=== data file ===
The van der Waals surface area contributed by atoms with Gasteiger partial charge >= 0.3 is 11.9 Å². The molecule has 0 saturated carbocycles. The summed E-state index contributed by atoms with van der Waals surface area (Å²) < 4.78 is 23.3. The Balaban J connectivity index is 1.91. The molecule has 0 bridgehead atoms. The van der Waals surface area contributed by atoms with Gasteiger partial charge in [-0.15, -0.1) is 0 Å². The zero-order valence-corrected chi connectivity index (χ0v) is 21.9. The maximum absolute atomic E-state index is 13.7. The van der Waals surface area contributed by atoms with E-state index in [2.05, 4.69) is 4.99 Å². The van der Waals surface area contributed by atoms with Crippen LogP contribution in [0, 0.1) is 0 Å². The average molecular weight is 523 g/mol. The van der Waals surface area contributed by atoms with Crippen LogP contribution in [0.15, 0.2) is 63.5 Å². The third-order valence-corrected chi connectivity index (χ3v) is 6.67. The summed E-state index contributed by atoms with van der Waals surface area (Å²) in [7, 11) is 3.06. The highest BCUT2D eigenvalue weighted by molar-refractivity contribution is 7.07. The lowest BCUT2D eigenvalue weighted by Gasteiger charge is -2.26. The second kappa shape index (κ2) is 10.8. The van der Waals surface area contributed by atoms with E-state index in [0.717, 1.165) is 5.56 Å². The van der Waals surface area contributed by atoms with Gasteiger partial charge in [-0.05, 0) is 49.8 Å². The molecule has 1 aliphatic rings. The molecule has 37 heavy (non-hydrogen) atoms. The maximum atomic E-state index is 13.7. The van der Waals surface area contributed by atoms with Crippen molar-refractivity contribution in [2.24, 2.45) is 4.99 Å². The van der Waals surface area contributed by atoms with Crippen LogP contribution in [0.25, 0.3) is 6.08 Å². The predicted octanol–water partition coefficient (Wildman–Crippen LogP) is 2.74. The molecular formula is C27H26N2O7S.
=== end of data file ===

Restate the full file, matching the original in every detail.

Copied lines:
The van der Waals surface area contributed by atoms with Gasteiger partial charge >= 0.3 is 11.9 Å². The molecule has 0 saturated carbocycles. The summed E-state index contributed by atoms with van der Waals surface area (Å²) < 4.78 is 23.3. The Balaban J connectivity index is 1.91. The molecule has 0 bridgehead atoms. The van der Waals surface area contributed by atoms with Gasteiger partial charge in [-0.15, -0.1) is 0 Å². The zero-order valence-corrected chi connectivity index (χ0v) is 21.9. The maximum absolute atomic E-state index is 13.7. The van der Waals surface area contributed by atoms with E-state index in [2.05, 4.69) is 4.99 Å². The van der Waals surface area contributed by atoms with Crippen LogP contribution in [0, 0.1) is 0 Å². The average molecular weight is 523 g/mol. The van der Waals surface area contributed by atoms with Crippen LogP contribution in [0.15, 0.2) is 63.5 Å². The third-order valence-corrected chi connectivity index (χ3v) is 6.67. The summed E-state index contributed by atoms with van der Waals surface area (Å²) in [7, 11) is 3.06. The highest BCUT2D eigenvalue weighted by molar-refractivity contribution is 7.07. The lowest BCUT2D eigenvalue weighted by Gasteiger charge is -2.26. The second kappa shape index (κ2) is 10.8. The van der Waals surface area contributed by atoms with E-state index in [0.717, 1.165) is 5.56 Å². The van der Waals surface area contributed by atoms with Gasteiger partial charge in [-0.05, 0) is 49.8 Å². The molecule has 1 aliphatic rings. The molecule has 37 heavy (non-hydrogen) atoms. The maximum atomic E-state index is 13.7. The van der Waals surface area contributed by atoms with Crippen molar-refractivity contribution in [2.24, 2.45) is 4.99 Å². The van der Waals surface area contributed by atoms with Crippen LogP contribution in [0.25, 0.3) is 6.08 Å². The predicted octanol–water partition coefficient (Wildman–Crippen LogP) is 2.74. The molecular formula is C27H26N2O7S.